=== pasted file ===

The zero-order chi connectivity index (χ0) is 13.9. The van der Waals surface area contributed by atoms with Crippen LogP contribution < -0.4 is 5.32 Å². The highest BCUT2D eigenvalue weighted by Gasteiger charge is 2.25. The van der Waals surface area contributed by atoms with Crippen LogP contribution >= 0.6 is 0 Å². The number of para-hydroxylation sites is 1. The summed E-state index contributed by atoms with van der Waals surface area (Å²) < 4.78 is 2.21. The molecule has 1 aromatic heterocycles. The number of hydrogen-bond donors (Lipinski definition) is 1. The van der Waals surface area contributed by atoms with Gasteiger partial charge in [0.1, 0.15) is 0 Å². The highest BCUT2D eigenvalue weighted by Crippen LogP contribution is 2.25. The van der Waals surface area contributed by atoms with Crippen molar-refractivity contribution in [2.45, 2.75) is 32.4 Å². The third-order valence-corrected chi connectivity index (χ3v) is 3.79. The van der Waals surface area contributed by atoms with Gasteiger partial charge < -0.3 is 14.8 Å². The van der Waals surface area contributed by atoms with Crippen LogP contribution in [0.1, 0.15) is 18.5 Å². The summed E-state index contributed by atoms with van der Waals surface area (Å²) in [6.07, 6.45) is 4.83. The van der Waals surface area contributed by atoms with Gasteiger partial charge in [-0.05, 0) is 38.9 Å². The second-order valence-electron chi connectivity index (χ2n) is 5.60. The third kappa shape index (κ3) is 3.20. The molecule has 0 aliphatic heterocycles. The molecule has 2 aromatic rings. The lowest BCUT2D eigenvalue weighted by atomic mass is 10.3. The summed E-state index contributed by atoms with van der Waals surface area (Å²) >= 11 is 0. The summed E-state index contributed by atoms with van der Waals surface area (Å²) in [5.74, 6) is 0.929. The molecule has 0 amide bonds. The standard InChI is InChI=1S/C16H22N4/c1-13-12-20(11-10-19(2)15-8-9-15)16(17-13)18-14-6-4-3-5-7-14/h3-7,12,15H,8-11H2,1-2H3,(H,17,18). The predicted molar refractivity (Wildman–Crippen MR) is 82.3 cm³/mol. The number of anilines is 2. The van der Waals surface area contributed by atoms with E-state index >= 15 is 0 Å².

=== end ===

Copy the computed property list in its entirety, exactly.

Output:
The zero-order chi connectivity index (χ0) is 13.9. The van der Waals surface area contributed by atoms with Crippen LogP contribution < -0.4 is 5.32 Å². The highest BCUT2D eigenvalue weighted by Gasteiger charge is 2.25. The van der Waals surface area contributed by atoms with Crippen LogP contribution >= 0.6 is 0 Å². The number of para-hydroxylation sites is 1. The summed E-state index contributed by atoms with van der Waals surface area (Å²) < 4.78 is 2.21. The molecule has 1 aromatic heterocycles. The number of hydrogen-bond donors (Lipinski definition) is 1. The van der Waals surface area contributed by atoms with Gasteiger partial charge in [0.1, 0.15) is 0 Å². The highest BCUT2D eigenvalue weighted by Crippen LogP contribution is 2.25. The van der Waals surface area contributed by atoms with Crippen molar-refractivity contribution in [2.45, 2.75) is 32.4 Å². The third-order valence-corrected chi connectivity index (χ3v) is 3.79. The van der Waals surface area contributed by atoms with Gasteiger partial charge < -0.3 is 14.8 Å². The van der Waals surface area contributed by atoms with Crippen LogP contribution in [0.1, 0.15) is 18.5 Å². The summed E-state index contributed by atoms with van der Waals surface area (Å²) in [6.07, 6.45) is 4.83. The van der Waals surface area contributed by atoms with Gasteiger partial charge in [-0.05, 0) is 38.9 Å². The second-order valence-electron chi connectivity index (χ2n) is 5.60. The third kappa shape index (κ3) is 3.20. The molecule has 0 aliphatic heterocycles. The molecule has 2 aromatic rings. The lowest BCUT2D eigenvalue weighted by atomic mass is 10.3. The summed E-state index contributed by atoms with van der Waals surface area (Å²) >= 11 is 0. The summed E-state index contributed by atoms with van der Waals surface area (Å²) in [5.74, 6) is 0.929. The molecule has 0 amide bonds. The standard InChI is InChI=1S/C16H22N4/c1-13-12-20(11-10-19(2)15-8-9-15)16(17-13)18-14-6-4-3-5-7-14/h3-7,12,15H,8-11H2,1-2H3,(H,17,18). The predicted molar refractivity (Wildman–Crippen MR) is 82.3 cm³/mol. The number of anilines is 2. The van der Waals surface area contributed by atoms with E-state index >= 15 is 0 Å².